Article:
It was one of those days when everything combined to make it perfect. The climb was steep with magnificent retrospective views of the Buttermere valley and the lakes of Buttermere, Crummock Water and Loweswater. From Fleetwith Pike we walked round to Haystacks before starting our equally memorable descent. At one point I remember turning to Lisa and saying, 'if there's a heaven I hope it's like this'.

Enjoying the descent into Buttermere

The next day I got up early to climb Blencathra on my own, via the Hall's Fell ridge. At the time I was more used to the gentler ways of the Yorkshire Dales, so it's fair to say I found it more nerve-wracking than I would find Sharp Edge three years later when I was a more experienced fell walker. Still, it was a memorable climb and that afternoon I bought my first Wainwright book: Volume Five, 'The Northern Fells'.

Looking back at the Hall's Fell ridge on Blencathra

Six weeks later, I had bought and read all seven volumes. It's hard to describe the impact Wainwright's books had on me. Beautifully laid out and jam-packed with exciting walks, lovingly detailed drawings and witty prose, it marked out an author who, in his idiosyncratic way, could describe the sheer joy of exploring the hills far more eloquently than I ever could.

Haweswater and High Street

By this time I'd decided I wanted to climb not just all the Wainwrights, but every Lake District fell that qualified as a Hewitt, Nuttall, Dewey or Marilyn. I'd only been hill walking for about a year and a half at this point, but I'd already discovered the joys of peak bagging and was well on my way to completing my first, fairly modest, goal: all the 2,000ft tops in the Yorkshire Dales.

Winter on Heron Pike

I approached this new Lake District challenge with a real fervour. Over that first year I took numerous day trips, a week in a cottage in Uldale, a few days in a cottage in Chapel Stile, two trips to a B&B in Coniston as well as camping trips to Borrowdale, Buttermere and Lamplugh. By the end of 2006 I'd already bagged 86 Wainwrights.

On Striding Edge

Highlights of those early Wainwright walks include spending my 32nd birthday climbing Skiddaw via Ullock Pike and Longside, the splendid climb on to High Street via Rough Crag and Long Stile, my first visit to Helvellyn and Striding Edge, the atmospheric pairing of Dow Crag and Goats Water, and the Fairfield Horseshoe from Ambleside.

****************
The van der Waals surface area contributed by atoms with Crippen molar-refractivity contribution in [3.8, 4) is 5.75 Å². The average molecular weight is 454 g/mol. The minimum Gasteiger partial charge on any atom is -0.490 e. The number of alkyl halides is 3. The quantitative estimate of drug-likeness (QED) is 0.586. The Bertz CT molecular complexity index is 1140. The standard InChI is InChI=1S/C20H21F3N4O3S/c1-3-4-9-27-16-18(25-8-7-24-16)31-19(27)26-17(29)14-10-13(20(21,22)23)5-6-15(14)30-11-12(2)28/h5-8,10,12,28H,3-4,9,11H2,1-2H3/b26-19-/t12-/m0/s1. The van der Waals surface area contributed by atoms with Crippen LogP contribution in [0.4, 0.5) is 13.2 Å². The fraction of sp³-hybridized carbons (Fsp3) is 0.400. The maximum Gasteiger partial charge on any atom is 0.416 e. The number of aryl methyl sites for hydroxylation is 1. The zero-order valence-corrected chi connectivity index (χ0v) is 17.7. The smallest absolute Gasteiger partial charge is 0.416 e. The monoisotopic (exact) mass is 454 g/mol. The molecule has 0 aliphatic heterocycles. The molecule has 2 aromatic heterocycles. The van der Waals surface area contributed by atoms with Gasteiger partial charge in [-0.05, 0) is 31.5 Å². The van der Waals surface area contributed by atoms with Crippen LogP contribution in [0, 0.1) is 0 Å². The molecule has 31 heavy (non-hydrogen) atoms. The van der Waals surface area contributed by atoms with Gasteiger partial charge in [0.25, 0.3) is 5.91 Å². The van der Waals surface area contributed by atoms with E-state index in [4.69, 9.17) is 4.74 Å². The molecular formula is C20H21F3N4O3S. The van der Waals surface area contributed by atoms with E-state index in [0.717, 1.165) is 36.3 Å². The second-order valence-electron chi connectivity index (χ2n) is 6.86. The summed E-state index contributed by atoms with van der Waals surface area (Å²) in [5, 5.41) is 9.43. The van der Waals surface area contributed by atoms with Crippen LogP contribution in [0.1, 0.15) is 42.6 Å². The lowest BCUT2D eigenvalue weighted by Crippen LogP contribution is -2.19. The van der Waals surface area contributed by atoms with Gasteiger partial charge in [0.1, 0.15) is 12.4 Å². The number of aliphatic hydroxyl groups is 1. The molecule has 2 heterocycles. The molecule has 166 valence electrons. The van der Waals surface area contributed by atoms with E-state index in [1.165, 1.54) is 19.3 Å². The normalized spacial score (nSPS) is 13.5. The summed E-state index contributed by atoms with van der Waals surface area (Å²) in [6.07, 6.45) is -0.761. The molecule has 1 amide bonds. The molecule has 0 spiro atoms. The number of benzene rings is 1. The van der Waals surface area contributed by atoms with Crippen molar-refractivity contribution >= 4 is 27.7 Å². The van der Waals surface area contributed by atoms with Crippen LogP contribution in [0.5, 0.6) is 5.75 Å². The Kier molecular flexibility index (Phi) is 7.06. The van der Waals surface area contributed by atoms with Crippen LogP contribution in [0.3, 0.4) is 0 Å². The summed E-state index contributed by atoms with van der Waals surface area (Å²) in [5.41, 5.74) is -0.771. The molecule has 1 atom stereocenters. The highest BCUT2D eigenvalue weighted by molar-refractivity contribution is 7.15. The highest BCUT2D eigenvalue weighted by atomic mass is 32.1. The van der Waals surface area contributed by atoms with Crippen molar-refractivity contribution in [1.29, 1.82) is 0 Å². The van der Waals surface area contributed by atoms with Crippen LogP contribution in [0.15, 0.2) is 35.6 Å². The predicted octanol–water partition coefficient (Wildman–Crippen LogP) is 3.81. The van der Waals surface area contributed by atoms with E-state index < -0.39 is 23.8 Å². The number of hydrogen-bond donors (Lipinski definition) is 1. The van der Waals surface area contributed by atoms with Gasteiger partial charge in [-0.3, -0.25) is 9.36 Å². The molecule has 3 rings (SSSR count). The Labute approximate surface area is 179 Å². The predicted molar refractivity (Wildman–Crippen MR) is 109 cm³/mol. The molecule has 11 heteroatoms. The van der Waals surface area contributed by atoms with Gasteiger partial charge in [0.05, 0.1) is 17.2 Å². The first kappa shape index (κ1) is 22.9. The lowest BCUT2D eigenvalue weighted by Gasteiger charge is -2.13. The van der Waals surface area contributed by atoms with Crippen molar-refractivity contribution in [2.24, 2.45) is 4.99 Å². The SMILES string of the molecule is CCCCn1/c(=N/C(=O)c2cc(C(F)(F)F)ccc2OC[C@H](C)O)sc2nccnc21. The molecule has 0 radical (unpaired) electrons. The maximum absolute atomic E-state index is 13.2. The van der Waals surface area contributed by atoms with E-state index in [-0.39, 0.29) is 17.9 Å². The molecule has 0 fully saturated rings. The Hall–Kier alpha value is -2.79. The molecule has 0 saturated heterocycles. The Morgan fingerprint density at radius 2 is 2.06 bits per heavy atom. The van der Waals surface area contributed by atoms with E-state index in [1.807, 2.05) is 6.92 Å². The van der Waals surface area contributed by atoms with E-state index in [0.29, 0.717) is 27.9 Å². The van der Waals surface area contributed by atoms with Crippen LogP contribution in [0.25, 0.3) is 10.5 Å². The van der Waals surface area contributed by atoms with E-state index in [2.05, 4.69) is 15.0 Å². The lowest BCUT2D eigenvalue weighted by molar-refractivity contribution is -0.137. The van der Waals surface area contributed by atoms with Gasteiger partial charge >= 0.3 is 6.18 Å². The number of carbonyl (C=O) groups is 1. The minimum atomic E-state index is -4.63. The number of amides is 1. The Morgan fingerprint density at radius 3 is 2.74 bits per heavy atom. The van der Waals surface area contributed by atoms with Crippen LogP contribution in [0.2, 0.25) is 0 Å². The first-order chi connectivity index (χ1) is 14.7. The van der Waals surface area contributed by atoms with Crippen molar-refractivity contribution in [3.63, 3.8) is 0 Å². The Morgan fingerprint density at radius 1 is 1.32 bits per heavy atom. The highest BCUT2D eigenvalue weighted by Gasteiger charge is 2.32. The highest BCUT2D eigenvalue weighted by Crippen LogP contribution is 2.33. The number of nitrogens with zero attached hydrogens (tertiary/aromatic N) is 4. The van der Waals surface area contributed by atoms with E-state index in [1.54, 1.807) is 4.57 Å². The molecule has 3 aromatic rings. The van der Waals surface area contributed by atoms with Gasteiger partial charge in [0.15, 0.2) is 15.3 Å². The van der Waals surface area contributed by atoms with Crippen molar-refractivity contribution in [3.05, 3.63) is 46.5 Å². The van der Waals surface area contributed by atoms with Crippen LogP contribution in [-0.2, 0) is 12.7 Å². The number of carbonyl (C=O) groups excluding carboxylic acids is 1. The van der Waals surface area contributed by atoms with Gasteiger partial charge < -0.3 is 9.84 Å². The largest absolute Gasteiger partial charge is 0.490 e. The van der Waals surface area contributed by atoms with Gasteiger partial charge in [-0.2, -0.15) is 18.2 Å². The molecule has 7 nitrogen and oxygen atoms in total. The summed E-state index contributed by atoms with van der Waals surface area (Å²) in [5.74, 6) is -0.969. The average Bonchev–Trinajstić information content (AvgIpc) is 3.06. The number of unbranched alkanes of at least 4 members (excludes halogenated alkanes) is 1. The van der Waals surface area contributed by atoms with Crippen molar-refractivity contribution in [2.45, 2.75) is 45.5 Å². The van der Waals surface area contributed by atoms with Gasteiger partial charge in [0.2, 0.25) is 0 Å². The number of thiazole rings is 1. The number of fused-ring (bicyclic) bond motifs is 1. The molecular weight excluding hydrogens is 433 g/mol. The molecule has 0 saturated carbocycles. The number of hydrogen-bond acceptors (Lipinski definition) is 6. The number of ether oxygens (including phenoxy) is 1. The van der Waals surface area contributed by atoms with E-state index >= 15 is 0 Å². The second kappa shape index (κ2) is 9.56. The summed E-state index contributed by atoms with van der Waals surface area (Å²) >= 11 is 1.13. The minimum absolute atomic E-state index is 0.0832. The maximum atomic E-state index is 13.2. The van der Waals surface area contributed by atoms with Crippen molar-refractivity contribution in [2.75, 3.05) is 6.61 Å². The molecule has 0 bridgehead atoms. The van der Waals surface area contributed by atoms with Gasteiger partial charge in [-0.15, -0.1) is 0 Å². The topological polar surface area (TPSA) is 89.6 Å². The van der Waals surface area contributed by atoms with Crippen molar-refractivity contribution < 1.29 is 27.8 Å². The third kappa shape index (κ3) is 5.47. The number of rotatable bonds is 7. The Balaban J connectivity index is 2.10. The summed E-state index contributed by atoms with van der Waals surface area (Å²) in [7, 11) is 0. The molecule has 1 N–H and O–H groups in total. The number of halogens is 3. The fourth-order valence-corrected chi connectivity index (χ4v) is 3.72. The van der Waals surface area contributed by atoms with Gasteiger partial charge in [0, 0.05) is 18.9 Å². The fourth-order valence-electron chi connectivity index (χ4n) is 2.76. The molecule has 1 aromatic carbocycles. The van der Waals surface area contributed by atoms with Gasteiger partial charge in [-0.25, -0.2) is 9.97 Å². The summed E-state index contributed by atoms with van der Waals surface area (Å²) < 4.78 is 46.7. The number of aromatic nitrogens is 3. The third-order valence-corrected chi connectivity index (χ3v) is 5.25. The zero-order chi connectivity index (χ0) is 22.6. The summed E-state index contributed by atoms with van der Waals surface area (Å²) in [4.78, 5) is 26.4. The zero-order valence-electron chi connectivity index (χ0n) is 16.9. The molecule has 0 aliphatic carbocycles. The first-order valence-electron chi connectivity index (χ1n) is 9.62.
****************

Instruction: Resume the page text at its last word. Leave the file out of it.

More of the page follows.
One of my favourite spots, Goats Water below Dow Crag

Equally memorable, for different reasons, was the frequent bad weather I encountered - particularly the heavy rain and thick hill fog I encountered when I climbed High Raise via Blea Rigg and Sergeant Man. In what is (so far) my only major navigational error, I contrived to descend from Greenup Edge into the morass of Wythburn rather than Far Easedale two valleys to the south. As punishment I had to endure a long, completely sodden walk back along the road to Grasmere, trying not to get flattened by passing traffic in the dark. Oops.

On High Raise not long before I took the wrong turn off Greenup Edge

In the first half of 2007 I continued apace and bagged another 39. But that old cliché about having too much of a good thing proved true. After climbing Great Gable, Helvellyn, Bow Fell and Crinkle Crags in quick succession I overdid it and aggravated an on/off injury to my left knee on Middleboot Knotts, just below Lingmell, at the start of an ambitious route over the Scafells. I stubbornly continued over Great End, Ill Crag and Broad Crag on to Scafell Pike, effectively climbing using just my right leg. On reaching Mickledore I knew there was no way I could make it on to Scafell so instead, in the company of my father-in-law, I started the long, rocky descent to Wasdale via Hollow Stones. It was one of the most painful experiences of my life.

On the top of Scafell Pike, it might not look it but I was in great pain

It took me a good few months to properly recover and in the intervening time my daughter was born, so there was a shift in my priorities - not to mention a reduction in how much time I could spend walking. Family holidays to Keswick in October 2007 and March 2008 helped keep things ticking over but my peak-bagging rate went into a steep decline.

Red Screes was one of my favourite summits of 2008

Matters weren't helped by a bad back in early 2009 followed by another knee injury later that year. Another painful descent - this time off Seat Sandal in June 2009 - finally convinced me to go to the doctor. I was diagnosed with a cartilage tear in my right knee, which required an operation, and this knocked my confidence so much that I didn't set foot in the Lake District again until March 2011. Instead I sought solace in the less rugged landscapes of the Pennines (a direct result of this period was the creation of my website,

On Seat Sandal, this would be my last Wainwright for almost two years

Managing my come-back climb onto Whiteside and the steep descent off Grasmoor in March 2011 was a big moment for me and reignited my hopes of completing the Wainwrights. Although I only had 29 to climb by this point I resolved not to overdo it again, hence me strictly rationing myself over the last two years.

At times, being so close to completion has been almost unbearable, like a huge weight around my neck. The last few walks seemed more like something I had to do rather than something I wanted to (which isn't to say I didn't enjoy the walks themselves). So at first, when I arrived at the top of St. Sunday Crag I felt more relief than achievement: finally! It has only been later that a real sense of satisfaction and pride has begun to sink in.

For me the Wainwrights have been a remarkable journey, physically, emotionally and mentally. But it's not a done deal - there are so many summits, tarns and ridges I'd like to revisit and new routes of ascent I'd like to try (Jack's Rake!). In fact, in many ways my journey may only just have started.